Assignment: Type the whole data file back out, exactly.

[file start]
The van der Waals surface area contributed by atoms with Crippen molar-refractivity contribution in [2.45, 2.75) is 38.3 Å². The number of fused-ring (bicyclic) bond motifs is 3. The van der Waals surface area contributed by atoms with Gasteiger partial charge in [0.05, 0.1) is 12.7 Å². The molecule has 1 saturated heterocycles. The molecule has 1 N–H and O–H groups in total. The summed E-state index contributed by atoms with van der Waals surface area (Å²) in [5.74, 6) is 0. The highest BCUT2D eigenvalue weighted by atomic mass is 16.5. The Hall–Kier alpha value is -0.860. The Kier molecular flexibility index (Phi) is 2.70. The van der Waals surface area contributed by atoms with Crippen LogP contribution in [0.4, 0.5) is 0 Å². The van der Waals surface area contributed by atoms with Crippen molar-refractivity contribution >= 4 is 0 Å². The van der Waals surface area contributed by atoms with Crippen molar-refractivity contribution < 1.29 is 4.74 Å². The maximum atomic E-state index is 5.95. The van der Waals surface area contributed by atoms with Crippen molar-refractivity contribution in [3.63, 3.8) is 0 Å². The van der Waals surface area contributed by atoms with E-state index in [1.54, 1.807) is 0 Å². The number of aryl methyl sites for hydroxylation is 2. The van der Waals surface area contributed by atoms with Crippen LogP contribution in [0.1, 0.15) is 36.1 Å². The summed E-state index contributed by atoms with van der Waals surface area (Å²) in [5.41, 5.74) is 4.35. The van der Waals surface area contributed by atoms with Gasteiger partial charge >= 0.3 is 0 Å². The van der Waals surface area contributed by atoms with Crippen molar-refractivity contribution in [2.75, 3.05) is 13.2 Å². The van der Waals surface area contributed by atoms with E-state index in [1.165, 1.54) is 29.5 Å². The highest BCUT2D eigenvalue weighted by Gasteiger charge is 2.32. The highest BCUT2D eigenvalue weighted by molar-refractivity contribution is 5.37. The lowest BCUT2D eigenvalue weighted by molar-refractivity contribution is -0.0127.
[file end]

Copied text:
The van der Waals surface area contributed by atoms with Crippen molar-refractivity contribution in [2.45, 2.75) is 38.3 Å². The number of fused-ring (bicyclic) bond motifs is 3. The van der Waals surface area contributed by atoms with Gasteiger partial charge in [0.05, 0.1) is 12.7 Å². The molecule has 1 saturated heterocycles. The molecule has 1 N–H and O–H groups in total. The summed E-state index contributed by atoms with van der Waals surface area (Å²) in [5.74, 6) is 0. The highest BCUT2D eigenvalue weighted by atomic mass is 16.5. The Hall–Kier alpha value is -0.860. The Kier molecular flexibility index (Phi) is 2.70. The van der Waals surface area contributed by atoms with Crippen LogP contribution in [0.4, 0.5) is 0 Å². The van der Waals surface area contributed by atoms with Crippen molar-refractivity contribution >= 4 is 0 Å². The van der Waals surface area contributed by atoms with Crippen molar-refractivity contribution < 1.29 is 4.74 Å². The maximum atomic E-state index is 5.95. The van der Waals surface area contributed by atoms with Crippen molar-refractivity contribution in [3.63, 3.8) is 0 Å². The van der Waals surface area contributed by atoms with E-state index in [1.54, 1.807) is 0 Å². The number of aryl methyl sites for hydroxylation is 2. The van der Waals surface area contributed by atoms with Crippen LogP contribution in [0.1, 0.15) is 36.1 Å². The summed E-state index contributed by atoms with van der Waals surface area (Å²) in [5.41, 5.74) is 4.35. The van der Waals surface area contributed by atoms with Gasteiger partial charge >= 0.3 is 0 Å². The van der Waals surface area contributed by atoms with Crippen molar-refractivity contribution in [2.75, 3.05) is 13.2 Å². The van der Waals surface area contributed by atoms with E-state index in [1.165, 1.54) is 29.5 Å². The highest BCUT2D eigenvalue weighted by Gasteiger charge is 2.32. The highest BCUT2D eigenvalue weighted by molar-refractivity contribution is 5.37. The lowest BCUT2D eigenvalue weighted by molar-refractivity contribution is -0.0127.